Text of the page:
Hastings Shade ~ Cherokee

Published on December 6, 2010 by John

Love this article and want to save it to read again later? Add it to your favourites! To find all your favourite posts, check out My Favourites on the menu bar.

dna testing, dna ancestry testing, ancestry, genealogy, indian genealogy records, paternity testing, turquoise jewelry, native american jewelry

Shade speaking at
Cherokee National Holiday,
Tahlequah, Oklahoma, 2001

Hastings Shade (May 20, 1941 – February 9, 2010) was a former deputy chief of the Cherokee Nation. He was a traditionalist, artist, and master level fluent speaker of the Cherokee language.


Hastings Shade was born on May 20, 1941 in Tahlequah, Oklahoma. His parents were Tom and Leanna Stopp Shade.

Traditional artist

Hastings Shade was declared a Cherokee National Treasure in 1991 for his extensive traditional knowledge, particularly his ability to make Cherokee marbles by hand. He was the only known maker of Cherokee marbles (gadayosdi). He painstakingly fashioned the balls from limestone and they are about the size of a billiards ball.

He also made fishing and frog gigs that are sought after by collectors

Deputy Chief

Shade served one term as deputy chief of the Cherokee Nation, from 1999 to 2003, with Chad Smith. In an unusual political move, Shade ran independently for deputy chief in 2003 but did not win the election. During his time in office, he helped develop the Cherokee Nation’s language programs, specially the Cherokee language immersion programs for school children.


Shade was a fullblood Cherokee and a sixth-generation descendant of Sequoyah, the inventor of the Cherokee syllabary. Hastings was married to Loretta Shade, also a master level fluent speaker of the Cherokee language. Together they lived in Lost City, outside of Hulbert, Oklahoma. Shade died on February 9, 2010 in Tulsa, Oklahoma. He is survived by his wife, their four sons, four siblings, and many grandchildren and great-grandchildren. “He foremost was a gentleman and a traditionalist who was fluent in Cherokee language and conversant in Cherokee thought. He was a teacher”, said Chad Smith.

Published works

Shade, Hastings. Myths legends and old sayings. Self published, 1994. ASIN B0006RH39I
Cowan, Agnes, Loretta Shade, Hastings Shade, Agnes Louise Clark, and Jane B. Noble. Cherokee English Language Reference Book. Welling: Cross-Cultural Education Center Inc., 1995. ASIN B00182V8YQ.

Source: Wikipedia

NativeAmericanEncyclopedia.com Unabridged
Based on the collective work of NativeAmericanEncyclopedia.com, © 2015 Native American Encyclopedia.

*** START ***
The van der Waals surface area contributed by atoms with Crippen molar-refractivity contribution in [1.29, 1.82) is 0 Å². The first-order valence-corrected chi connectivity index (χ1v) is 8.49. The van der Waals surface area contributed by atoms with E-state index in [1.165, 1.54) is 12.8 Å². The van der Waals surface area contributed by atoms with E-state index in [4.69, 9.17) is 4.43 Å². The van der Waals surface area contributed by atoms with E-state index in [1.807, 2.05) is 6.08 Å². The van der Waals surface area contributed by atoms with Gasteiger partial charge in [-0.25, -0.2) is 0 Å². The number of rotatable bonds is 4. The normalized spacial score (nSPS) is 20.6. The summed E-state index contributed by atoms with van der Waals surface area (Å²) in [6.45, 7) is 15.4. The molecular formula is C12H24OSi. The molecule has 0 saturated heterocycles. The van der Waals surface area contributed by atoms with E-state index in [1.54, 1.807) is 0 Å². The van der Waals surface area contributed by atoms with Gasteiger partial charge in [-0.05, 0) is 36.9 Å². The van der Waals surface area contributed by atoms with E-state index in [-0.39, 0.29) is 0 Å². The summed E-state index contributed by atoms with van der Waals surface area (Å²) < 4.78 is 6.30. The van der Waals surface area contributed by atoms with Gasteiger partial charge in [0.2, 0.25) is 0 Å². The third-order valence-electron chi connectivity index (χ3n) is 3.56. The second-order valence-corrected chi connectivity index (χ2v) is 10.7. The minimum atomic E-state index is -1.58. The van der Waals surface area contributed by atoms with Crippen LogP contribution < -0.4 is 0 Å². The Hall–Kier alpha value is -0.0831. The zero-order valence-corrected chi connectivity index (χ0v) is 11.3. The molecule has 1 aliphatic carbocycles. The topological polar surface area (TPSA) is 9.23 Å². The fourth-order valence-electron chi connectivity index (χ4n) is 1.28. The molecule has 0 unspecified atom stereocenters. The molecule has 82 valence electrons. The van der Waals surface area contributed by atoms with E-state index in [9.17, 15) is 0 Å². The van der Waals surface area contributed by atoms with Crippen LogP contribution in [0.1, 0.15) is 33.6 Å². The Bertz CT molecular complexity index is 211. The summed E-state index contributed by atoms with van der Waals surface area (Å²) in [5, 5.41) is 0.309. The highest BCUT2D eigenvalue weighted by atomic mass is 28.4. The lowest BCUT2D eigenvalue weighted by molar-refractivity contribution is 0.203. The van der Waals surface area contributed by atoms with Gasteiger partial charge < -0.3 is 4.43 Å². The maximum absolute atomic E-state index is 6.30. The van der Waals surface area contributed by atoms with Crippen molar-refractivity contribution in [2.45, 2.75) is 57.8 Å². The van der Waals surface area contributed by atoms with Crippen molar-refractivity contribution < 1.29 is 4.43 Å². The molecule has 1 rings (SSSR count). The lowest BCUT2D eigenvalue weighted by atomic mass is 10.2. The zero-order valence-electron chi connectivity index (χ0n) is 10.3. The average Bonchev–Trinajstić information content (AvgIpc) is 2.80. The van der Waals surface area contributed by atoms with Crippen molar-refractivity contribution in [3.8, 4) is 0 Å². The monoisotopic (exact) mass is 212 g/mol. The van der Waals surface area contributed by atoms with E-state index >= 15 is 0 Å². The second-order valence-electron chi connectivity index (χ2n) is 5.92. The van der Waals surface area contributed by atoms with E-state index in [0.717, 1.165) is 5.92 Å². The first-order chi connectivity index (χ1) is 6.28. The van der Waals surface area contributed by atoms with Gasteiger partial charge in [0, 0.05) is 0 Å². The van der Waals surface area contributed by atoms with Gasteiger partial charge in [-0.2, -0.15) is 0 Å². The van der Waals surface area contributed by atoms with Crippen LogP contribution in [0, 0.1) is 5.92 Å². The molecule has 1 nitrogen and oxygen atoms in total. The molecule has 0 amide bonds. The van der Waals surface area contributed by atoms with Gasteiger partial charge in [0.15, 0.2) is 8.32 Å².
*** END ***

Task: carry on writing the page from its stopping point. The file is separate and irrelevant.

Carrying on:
Cite This Source | Link To Hastings Shade ~ Cherokee
Add these citations to your bibliography. Select the text below and then copy and paste it into your document.

American Psychological Association (APA):

Hastings Shade ~ Cherokee NativeAmericanEncyclopedia.com Unabridged. Retrieved May 23, 2015, from NativeAmericanEncyclopedia.com website: http://nativeamericanencyclopedia.com/hastings-shade/

Chicago Manual Style (CMS):

Hastings Shade ~ Cherokee NativeAmericanEncyclopedia.com. NativeAmericanEncyclopedia.com Unabridged. Native American Encyclopedia http://nativeamericanencyclopedia.com/hastings-shade/ (accessed: May 23, 2015).

Modern Language Association (MLA):

"Hastings Shade ~ Cherokee" NativeAmericanEncyclopedia.com Unabridged. Native American Encyclopedia 23 May. 2015. <NativeAmericanEncyclopedia.com http://nativeamericanencyclopedia.com/hastings-shade/>.

Institute of Electrical and Electronics Engineers (IEEE):

NativeAmericanEncyclopedia.com, "Hastings Shade ~ Cherokee" in NativeAmericanEncyclopedia.com Unabridged. Source location: Native American Encyclopedia http://nativeamericanencyclopedia.com/hastings-shade/. Available: http://nativeamericanencyclopedia.com. Accessed: May 23, 2015.

BibTeX Bibliography Style (BibTeX)

@ article {NativeAmericanEncyclopedia.com2015,
    title = {NativeAmericanEncyclopedia.com Unabridged},
    month = May,
    day = 23,
    year = 2015,
    url = {http://nativeamericanencyclopedia.com/hastings-shade/},
You might also like:

Tags:  , , , ,

Facebook Comments

You must be logged in to post a comment.

Latest Articles
Did You Know?

Freeze dried food is a Native Invention. The Inca of Peru used to preserve potatoes using a freeze-dry process. They would put them on mountain terraces, and the solar radiation and extremely cold temperatures created a freeze-dried product that lasted indefinitely.

In the Spotlight
Most Favourited Posts
Photo Galleries
Native American Politicians INative American Tribe PieganNative American Quotes XIVNative American Tribe Arikara